DD:
Exactly.

Well with me I understood simply when it was starting to happen  I said don’t panic.
I’ve become a person that reaches for solutions. And rather than falling into , oh my god I can’t believe this is happening  and go into depressed mode I said no  this may happen, this is what you may need to prepare to start doing. And I started preparing myself for it. I said you know what I said you know what  this may be, but darkness  won’t last forever. I said  you have God behind you  and God has already told you  this isn’t forever, this is to slow you down  this is just to make sure  that you can listen and hear what I have to say. And I started listening and hearing what he had to say  more than I started talking.

I embrace it. And in embracing it he has put me on a path  to help other people and to reach out and express myself not  just about the type 2 Diabetes not only about the blindness but  about when something goes on and there’s a struggle sometimes embrace your struggle to find your solutions.
It doesn’t mean it’s a guarantee for a cure or a guarantee to a perfect answer  but what it does is says you know what  I’m more than what’s going on with me.
I can also work with this.

If you have a good relationship with your family, friends and  other people and reaching out. I learn every day from so many different people  and I pay attention and I  try to pass on some of the knowledge of what I get  so that people can help themselves

TR:
The Fight Back is a give and take; a collaboration.

TR [In conversation with Dre]:
So what is The Fight Back, what does that look like? in the world. Is that like a  web portal

DD:
It’s going to be a website… we’re building as we speak because I didn’t want to just put something out there … like it’s easy to say we’re going to do that  and throw it out there and  people just think that’s it, that’s it… no so I said , first thing we’ll do  is I’ll go out and start talking , build different interviews up and now it’s starting to take different testimonials  from different people  and it’s attached to other situations  also , you know I’m working with  a friend of mind from a company called Rally Wing and they had family who had diabetes and their discussing stuff with me.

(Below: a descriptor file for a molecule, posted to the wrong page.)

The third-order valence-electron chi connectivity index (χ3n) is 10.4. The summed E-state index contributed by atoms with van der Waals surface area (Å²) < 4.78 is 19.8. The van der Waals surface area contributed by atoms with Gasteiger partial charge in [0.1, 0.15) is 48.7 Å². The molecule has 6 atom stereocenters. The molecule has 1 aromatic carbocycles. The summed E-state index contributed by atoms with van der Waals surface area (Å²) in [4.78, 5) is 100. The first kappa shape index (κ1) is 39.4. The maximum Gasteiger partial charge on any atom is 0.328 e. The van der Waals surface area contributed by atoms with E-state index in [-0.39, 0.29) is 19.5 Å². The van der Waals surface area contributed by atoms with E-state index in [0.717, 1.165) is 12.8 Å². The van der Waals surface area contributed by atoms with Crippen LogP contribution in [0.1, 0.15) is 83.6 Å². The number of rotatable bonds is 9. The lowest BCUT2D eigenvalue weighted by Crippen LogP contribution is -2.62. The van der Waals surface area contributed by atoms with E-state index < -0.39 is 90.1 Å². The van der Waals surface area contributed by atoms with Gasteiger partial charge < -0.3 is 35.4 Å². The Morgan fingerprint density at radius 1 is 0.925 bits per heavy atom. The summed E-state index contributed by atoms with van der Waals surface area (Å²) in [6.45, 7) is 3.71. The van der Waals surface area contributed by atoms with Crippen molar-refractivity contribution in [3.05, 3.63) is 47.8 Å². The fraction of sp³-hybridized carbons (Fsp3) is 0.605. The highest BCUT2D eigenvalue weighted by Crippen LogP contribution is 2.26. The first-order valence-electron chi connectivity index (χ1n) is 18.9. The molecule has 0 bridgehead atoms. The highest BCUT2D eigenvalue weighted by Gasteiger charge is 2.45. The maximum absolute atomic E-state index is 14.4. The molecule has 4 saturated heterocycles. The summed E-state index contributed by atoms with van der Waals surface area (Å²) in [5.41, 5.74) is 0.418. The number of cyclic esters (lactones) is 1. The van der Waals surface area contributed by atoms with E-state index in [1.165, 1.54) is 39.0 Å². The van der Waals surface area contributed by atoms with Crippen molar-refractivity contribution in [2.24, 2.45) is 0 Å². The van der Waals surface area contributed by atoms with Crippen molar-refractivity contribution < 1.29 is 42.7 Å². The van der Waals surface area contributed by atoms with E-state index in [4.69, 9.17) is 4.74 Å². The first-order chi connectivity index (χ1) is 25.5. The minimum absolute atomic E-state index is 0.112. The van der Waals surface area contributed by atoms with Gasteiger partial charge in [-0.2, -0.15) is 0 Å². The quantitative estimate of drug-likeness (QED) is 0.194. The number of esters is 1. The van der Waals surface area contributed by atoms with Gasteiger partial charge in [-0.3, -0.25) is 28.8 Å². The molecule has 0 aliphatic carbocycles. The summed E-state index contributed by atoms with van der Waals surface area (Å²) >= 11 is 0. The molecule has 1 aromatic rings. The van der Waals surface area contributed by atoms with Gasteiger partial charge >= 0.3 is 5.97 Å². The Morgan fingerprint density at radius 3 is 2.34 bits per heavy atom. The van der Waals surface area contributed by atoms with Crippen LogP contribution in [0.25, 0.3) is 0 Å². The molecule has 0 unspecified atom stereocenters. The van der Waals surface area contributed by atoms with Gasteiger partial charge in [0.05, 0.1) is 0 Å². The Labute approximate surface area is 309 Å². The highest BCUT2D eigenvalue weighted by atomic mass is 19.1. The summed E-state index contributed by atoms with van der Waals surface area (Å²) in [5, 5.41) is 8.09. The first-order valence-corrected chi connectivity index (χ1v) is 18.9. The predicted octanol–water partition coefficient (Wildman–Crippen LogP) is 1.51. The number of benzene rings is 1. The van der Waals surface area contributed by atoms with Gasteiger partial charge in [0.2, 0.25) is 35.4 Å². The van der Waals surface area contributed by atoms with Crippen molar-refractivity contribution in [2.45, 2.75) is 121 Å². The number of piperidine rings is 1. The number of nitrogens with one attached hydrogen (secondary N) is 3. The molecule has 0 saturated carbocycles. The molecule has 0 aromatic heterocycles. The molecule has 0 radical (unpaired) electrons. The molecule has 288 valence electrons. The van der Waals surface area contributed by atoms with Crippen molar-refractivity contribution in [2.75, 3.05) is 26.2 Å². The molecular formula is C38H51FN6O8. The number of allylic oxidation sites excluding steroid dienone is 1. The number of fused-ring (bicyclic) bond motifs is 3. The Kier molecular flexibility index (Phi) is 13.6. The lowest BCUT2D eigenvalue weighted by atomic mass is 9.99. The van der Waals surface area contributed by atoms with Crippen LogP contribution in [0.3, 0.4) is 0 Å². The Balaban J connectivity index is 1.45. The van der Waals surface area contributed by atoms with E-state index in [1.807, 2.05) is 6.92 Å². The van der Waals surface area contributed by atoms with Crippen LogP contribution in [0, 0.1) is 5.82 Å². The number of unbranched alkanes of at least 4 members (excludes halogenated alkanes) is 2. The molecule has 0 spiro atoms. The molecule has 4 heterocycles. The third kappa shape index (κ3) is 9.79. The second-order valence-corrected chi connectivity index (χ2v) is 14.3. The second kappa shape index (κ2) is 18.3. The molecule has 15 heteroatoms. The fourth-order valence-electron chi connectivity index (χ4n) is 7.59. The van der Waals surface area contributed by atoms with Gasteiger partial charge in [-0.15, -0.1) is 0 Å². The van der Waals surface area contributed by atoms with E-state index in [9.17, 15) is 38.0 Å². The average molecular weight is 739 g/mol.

Another gentlemen by the name of Marvin Mizell who is Jam Master Jay’s brother  has a company called JMJ Foundation  for the youth. He has Sickle Cell and Diabetes so connecting with his thing. there’s a bunch of people that I have connected with  and I said you know what maybe I should be that focal point to bring people together. and see if we can actually work, not just to a cure and better treatments ,but to better understanding  and better conversations

So going out now and talking to different people and listening to what their saying  how they fought back
that’s what this fight back is all about.

Bring those stories to light.
Bring this action to light!
And be a little educational, be a little entertaining, be informative, and be supportive
That’s where the strength is!

TR [In conversation with Dre]:
Is the reality show still a thing?

DD:
We went out there we talked to different places, everyone was excited, yeh we want to do this, yes Dre we love it. And as more we kept talking, my idea disappeared and it became this other thing. It was like that’s not what we’re talking about .

I have a little experience in creating television programs.
We’re creating our own show. Creating our own messaging, making our own venue because the technology allows us to do this.

How do we take all these different instances and work together. Instead of just having a website, a page, you know do this  and get this. No, I want you to come on, I want you to see these different testimonials to be able to reach out to like you and to say hey I want you to talk to him because your experience can help some other people. Your conversation can help someone else who may be feeling down and go hey wow it isn’t as bad as I thought or it could be really bad so we’re going to try and reach out. Go see people shake hands, kiss babies, do whatever needs to be done. We’re going to run the ultimate campaign! The campaign of life of wellness and happiness. That’s a campaign where you just can’t be elected. there is no electoral college for that!

TR [In conversation with Dre]:
[Laughing!!]

DD:
I’m sorry! I’m so sorry!

TR [In conversation with Dre]:
Don’t apologize for that. That’s real!
[Laughing!]

DD:
My things are based on love
People want to sit back and talk about this guys this and this one’s that. Hate, hate!
I said, you know what man, hate carries weight! With love you can soar!
And I got nothing but love man!

TR:
When the site is completed, you will be able to learn more at Doctor Dre TFB.com.

There’s a quote I like to refer to that’s attributed to a Greek philosopher or motivational speaker depending on who you believe…
It’s not what happens to you, but how you react to it that matters.

Doctor Dre,  reacting with love
to make information more easily available , bring
health choices to the forefront,  create a place where
others can share their experiences, all while
remaining faithful and encouraging;

In this fight, there can be only one winner; nothing but love!

This is Thomas Reid, for Gatewave Radio;

Inserted from DD:
“Bring those stories to light. Bring this action to light! And be a little educational, be a little entertaining.”

Audio for independent living!

[Audio: Dre drop a load on em’, from “You down with MTV”]

TR:

Podcasts allow for longer exploration and intimate conversation.
In a way, I hinted to this in the Gatewave story edit.

There’s power in conversation between two people